Home / Accueil

Maltese Cross Building

66 King Street, Winnipeg, Manitoba, R3B, Canada

Formally Recognized: 1997/09/30

Primary elevations, from the northeast, of the Maltese Cross Building, Winnipeg, 2006; Historic Resources Branch, Manitoba Culture, Heritage, Tourism and Sport, 2006
Primary Elevations
Primary elevation, from the north, of the Maltese Cross Building, Winnipeg, 2006; Historic Resources Branch, Manitoba Culture, Heritage, Tourism and Sport, 2006
Primary Elevation
Detail view of the Maltese Cross Building, Winnipeg, 2006; Historic Resources Branch, Manitoba Culture, Heritage, Tourism and Sport, 2006

Other Name(s)


Links and documents

Construction Date(s)

1909/01/01 to 1909/12/31

Listed on the Canadian Register: 2007/03/14

Statement of Significance

Description of Historic Place

Rising seven storeys above its prominent corner location, the Maltese Cross Building combines height, classical detailing and rich, dark colouring to create a distinctive Chicago-style structure in Winnipeg's Exchange District, a national historic site of Canada. Completed in 1909, the building is surrounded by other significant warehouses from the same era. The City of Winnipeg's designation applies to the building on its footprint and the following interior elements: oak and glass vestibule on the main floor and original interior stairwell.

Heritage Value

The Maltese Cross Building is an excellent example of Chicago-style architecture, a virtual text-book version of the type in Winnipeg designed by John D. Atchison, an important Winnipeg architect of the day. The construction of the building using fireproof materials (reinforced concrete and brick rather than heavy timber framing) made it amongst the most up-to-date warehouses in Manitoba at the time. As the local headquarters and wholesale arm of the Gutta Percha and Rubber Ltd., an international manufacturing firm, the structure was named for the company's trademark, a modified cross pattee, a symbol incorporated into both interior and exterior elements of the building. The Maltese Cross Building is part of an important block in the Exchange District, sharing the south side of McDermot Avenue with three other early twentieth-century warehouses whose facades - all about the same height - together form an uninterrupted and impressive wall of brick and stone.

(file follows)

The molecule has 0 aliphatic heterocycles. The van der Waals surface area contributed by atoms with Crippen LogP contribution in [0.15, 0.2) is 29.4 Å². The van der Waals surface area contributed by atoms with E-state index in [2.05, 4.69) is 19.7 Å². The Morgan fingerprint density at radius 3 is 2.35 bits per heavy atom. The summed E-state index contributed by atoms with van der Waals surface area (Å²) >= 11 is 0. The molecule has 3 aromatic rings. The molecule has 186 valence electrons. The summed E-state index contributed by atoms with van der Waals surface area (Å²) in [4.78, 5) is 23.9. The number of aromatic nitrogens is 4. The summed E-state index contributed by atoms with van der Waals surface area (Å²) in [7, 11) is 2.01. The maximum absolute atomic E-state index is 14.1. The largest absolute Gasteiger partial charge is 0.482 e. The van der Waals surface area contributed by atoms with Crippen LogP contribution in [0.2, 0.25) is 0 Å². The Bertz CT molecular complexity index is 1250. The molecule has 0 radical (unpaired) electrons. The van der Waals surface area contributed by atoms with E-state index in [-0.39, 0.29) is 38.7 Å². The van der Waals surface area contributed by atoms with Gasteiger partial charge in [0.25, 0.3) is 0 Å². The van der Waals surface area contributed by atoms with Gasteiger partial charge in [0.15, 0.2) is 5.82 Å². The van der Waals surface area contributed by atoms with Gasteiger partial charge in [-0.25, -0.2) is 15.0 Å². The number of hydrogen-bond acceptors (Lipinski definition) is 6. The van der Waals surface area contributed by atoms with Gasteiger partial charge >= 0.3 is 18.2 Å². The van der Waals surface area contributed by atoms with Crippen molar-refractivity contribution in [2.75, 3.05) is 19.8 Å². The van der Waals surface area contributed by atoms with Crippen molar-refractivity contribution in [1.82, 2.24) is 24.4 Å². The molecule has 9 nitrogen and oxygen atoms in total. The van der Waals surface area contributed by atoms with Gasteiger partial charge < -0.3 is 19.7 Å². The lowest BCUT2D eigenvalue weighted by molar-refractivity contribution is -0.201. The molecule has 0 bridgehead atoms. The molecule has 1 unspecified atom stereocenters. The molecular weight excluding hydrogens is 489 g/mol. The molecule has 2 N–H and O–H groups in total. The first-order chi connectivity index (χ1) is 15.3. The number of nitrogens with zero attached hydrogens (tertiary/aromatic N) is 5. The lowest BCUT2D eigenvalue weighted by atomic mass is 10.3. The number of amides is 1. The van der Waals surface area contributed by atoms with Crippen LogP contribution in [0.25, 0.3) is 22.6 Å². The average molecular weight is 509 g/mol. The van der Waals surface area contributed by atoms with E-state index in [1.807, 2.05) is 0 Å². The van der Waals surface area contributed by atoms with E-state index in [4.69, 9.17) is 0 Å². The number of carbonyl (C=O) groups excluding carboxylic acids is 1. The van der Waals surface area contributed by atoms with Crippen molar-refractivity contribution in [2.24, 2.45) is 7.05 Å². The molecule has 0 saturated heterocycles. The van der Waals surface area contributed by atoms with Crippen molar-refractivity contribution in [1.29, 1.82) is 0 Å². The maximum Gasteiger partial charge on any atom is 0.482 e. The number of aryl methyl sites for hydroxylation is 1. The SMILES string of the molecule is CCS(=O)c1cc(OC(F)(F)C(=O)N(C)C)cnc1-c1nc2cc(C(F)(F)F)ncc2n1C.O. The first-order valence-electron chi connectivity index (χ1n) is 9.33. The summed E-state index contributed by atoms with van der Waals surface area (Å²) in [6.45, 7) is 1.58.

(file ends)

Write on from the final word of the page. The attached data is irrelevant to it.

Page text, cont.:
Source: City of Winnipeg Council Meeting Minute, September 30, 1997

Character-Defining Elements

Key elements that define the heritage character of the Maltese Cross Building site include:
- its southwest corner location at McDermot Avenue and King Street and historical connections and visual relationship with three other warehouses that lie to its west on McDermot
- the historical and visual connections to other nearby warehouses, including the Stobart Building (north), Whitla Building and Annex (east) and Stovel Block (northeast)

Key elements of the building's excellent Chicago style and connections to the Gutta Percha and Rubber Ltd., include: